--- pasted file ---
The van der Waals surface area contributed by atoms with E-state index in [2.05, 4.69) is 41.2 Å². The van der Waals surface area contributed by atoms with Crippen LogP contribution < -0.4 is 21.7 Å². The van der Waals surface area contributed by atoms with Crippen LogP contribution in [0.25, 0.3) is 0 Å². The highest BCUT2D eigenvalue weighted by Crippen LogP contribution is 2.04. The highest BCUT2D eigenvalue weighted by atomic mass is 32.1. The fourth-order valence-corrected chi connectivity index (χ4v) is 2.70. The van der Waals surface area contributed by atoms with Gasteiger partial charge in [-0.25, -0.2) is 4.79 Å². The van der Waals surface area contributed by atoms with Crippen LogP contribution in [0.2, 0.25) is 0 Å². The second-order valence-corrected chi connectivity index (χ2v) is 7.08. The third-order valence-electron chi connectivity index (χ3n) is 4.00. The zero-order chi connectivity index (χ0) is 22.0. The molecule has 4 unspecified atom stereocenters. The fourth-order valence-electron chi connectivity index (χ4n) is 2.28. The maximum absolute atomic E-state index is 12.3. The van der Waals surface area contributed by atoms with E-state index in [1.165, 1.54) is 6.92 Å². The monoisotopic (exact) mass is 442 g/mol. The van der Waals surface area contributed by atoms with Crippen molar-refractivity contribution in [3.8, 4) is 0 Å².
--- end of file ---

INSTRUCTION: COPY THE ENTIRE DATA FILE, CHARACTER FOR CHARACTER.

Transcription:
The van der Waals surface area contributed by atoms with E-state index in [2.05, 4.69) is 41.2 Å². The van der Waals surface area contributed by atoms with Crippen LogP contribution < -0.4 is 21.7 Å². The van der Waals surface area contributed by atoms with Crippen LogP contribution in [0.25, 0.3) is 0 Å². The highest BCUT2D eigenvalue weighted by Crippen LogP contribution is 2.04. The highest BCUT2D eigenvalue weighted by atomic mass is 32.1. The fourth-order valence-corrected chi connectivity index (χ4v) is 2.70. The van der Waals surface area contributed by atoms with Gasteiger partial charge in [-0.25, -0.2) is 4.79 Å². The van der Waals surface area contributed by atoms with Crippen LogP contribution in [0.2, 0.25) is 0 Å². The second-order valence-corrected chi connectivity index (χ2v) is 7.08. The third-order valence-electron chi connectivity index (χ3n) is 4.00. The zero-order chi connectivity index (χ0) is 22.0. The molecule has 4 unspecified atom stereocenters. The fourth-order valence-electron chi connectivity index (χ4n) is 2.28. The maximum absolute atomic E-state index is 12.3. The van der Waals surface area contributed by atoms with E-state index in [1.165, 1.54) is 6.92 Å². The monoisotopic (exact) mass is 442 g/mol. The van der Waals surface area contributed by atoms with Crippen molar-refractivity contribution in [3.8, 4) is 0 Å².